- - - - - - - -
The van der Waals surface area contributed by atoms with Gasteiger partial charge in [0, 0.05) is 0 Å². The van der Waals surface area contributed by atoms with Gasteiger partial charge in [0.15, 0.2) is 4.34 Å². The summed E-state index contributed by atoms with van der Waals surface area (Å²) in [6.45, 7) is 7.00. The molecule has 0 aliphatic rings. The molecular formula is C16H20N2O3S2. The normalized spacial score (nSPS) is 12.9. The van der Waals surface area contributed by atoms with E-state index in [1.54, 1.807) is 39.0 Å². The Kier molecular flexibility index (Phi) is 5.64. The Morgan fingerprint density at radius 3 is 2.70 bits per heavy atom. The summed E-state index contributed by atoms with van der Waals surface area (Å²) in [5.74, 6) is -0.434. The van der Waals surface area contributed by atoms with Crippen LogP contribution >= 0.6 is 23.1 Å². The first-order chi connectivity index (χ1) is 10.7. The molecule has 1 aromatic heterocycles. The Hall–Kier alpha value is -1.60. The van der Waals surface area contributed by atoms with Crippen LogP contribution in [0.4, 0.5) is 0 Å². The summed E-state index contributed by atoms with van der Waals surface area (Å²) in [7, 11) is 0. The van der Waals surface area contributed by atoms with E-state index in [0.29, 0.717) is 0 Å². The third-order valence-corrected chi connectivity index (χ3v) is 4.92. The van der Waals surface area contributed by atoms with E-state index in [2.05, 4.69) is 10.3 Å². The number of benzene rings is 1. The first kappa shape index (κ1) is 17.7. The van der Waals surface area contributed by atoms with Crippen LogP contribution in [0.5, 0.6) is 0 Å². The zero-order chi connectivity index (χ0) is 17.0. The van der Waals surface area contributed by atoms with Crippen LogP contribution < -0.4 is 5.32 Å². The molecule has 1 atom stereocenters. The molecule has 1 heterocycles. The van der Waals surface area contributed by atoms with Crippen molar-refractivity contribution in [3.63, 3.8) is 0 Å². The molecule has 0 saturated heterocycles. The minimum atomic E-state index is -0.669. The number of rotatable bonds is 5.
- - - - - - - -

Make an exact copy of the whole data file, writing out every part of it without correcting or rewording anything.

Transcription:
The van der Waals surface area contributed by atoms with Gasteiger partial charge in [0, 0.05) is 0 Å². The van der Waals surface area contributed by atoms with Gasteiger partial charge in [0.15, 0.2) is 4.34 Å². The summed E-state index contributed by atoms with van der Waals surface area (Å²) in [6.45, 7) is 7.00. The molecule has 0 aliphatic rings. The molecular formula is C16H20N2O3S2. The normalized spacial score (nSPS) is 12.9. The van der Waals surface area contributed by atoms with E-state index in [1.54, 1.807) is 39.0 Å². The Kier molecular flexibility index (Phi) is 5.64. The Morgan fingerprint density at radius 3 is 2.70 bits per heavy atom. The summed E-state index contributed by atoms with van der Waals surface area (Å²) in [5.74, 6) is -0.434. The van der Waals surface area contributed by atoms with Crippen LogP contribution >= 0.6 is 23.1 Å². The first-order chi connectivity index (χ1) is 10.7. The molecule has 1 aromatic heterocycles. The Hall–Kier alpha value is -1.60. The van der Waals surface area contributed by atoms with Crippen LogP contribution in [0.4, 0.5) is 0 Å². The summed E-state index contributed by atoms with van der Waals surface area (Å²) in [7, 11) is 0. The van der Waals surface area contributed by atoms with E-state index in [0.29, 0.717) is 0 Å². The third-order valence-corrected chi connectivity index (χ3v) is 4.92. The van der Waals surface area contributed by atoms with E-state index in [2.05, 4.69) is 10.3 Å². The number of benzene rings is 1. The first kappa shape index (κ1) is 17.7. The van der Waals surface area contributed by atoms with Crippen LogP contribution in [0.5, 0.6) is 0 Å². The zero-order chi connectivity index (χ0) is 17.0. The van der Waals surface area contributed by atoms with Crippen LogP contribution < -0.4 is 5.32 Å². The molecule has 1 atom stereocenters. The molecule has 1 heterocycles. The van der Waals surface area contributed by atoms with Crippen molar-refractivity contribution in [3.63, 3.8) is 0 Å². The molecule has 0 saturated heterocycles. The minimum atomic E-state index is -0.669. The number of rotatable bonds is 5.